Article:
Chaldeans Listen, Watch in Anguish as U.S. Forces Attack Their Homeland


Steve Hermiz Acho stood teary-eyed in his check-cashing business Thursday afternoon, a tiny transistor radio pressed to his ear, his 6-year-old son, Steven Jr., on his lap.

“Steven, the war just started,” the Iraqi immigrant whispered to his son. Then, to no one in particular, he added, “I didn’t think Hussein would take the (Iraqi) people into another war, I didn’t think he would take on the whole world like he has. He is one man against the entire world.”

For Acho and the 8,000 Christian Iraqi residents of San Diego County, news of the air attack on their native country brought anger against Hussein but fear and sadness that relatives and friends back in Iraq could suffer severely as the tempo of war increases.

His youngest son had asked him several times over the past couple of days if war had yet started, after hearing friends in his first-grade class at school talking about what they had heard from parents and television.


“For God’s sake, think of all the citizens over there, the Iraqi citizens who are not supportive of the government of Iraq,” Acho pleaded. “They can’t vote for their government, the people over there got no choice like the people in the United States, the Iraqi people have suffered eight miserable years, and now this.” Three of his cousins were killed during the brutal eight-year war with Iran, he said.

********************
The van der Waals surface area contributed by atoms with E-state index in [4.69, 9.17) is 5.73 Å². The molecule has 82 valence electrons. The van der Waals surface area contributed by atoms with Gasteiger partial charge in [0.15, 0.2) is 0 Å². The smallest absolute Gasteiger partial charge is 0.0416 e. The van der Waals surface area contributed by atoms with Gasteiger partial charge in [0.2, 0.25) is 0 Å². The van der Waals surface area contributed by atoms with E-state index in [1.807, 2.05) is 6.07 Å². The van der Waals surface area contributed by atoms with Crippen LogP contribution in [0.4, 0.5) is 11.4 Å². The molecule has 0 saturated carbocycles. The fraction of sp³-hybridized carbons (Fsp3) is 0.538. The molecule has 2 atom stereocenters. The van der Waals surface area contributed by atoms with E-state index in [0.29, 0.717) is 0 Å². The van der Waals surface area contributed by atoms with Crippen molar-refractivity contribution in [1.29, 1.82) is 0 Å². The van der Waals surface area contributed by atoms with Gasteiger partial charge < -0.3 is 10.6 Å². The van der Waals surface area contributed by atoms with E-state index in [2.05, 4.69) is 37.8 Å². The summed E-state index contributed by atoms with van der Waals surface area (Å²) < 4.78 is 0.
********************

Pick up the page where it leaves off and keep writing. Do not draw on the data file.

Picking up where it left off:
The 34-year-old Acho, the older brother of San Diego Sockers star Waad Hirmez, added, “I’ve been here for 16 years, and I’m a full-fledged American citizen--I love the United States but I love my (native) country, too.”

Acho planned to close his Southeast San Diego business early and go home to watch the television news.

Falah Jarjosa shared similar fears as he surveyed the empty tables at the El Cajon Manor Wednesday evening, a Chaldean social club in El Cajon that normally would be packed with people unwinding after a day of work.


Only four people stood near the many white tablecloth tables as CNN news blared on a nearby television.

“I was shocked to see this,” said Jarjosa, a cook at the club who has four sisters, a brother and his mother still living in Baghdad.

He unleashed a string of harsh epithets about Hussein, accusing him of having no scruples in risking the deaths of thousands of Iraqis.

“But nobody is allowed to talk in Iraq, it’s like the Mafia,” Jarjosa said.

“Of course, the U.S. is going to win, but hopefully without killing too many citizens.”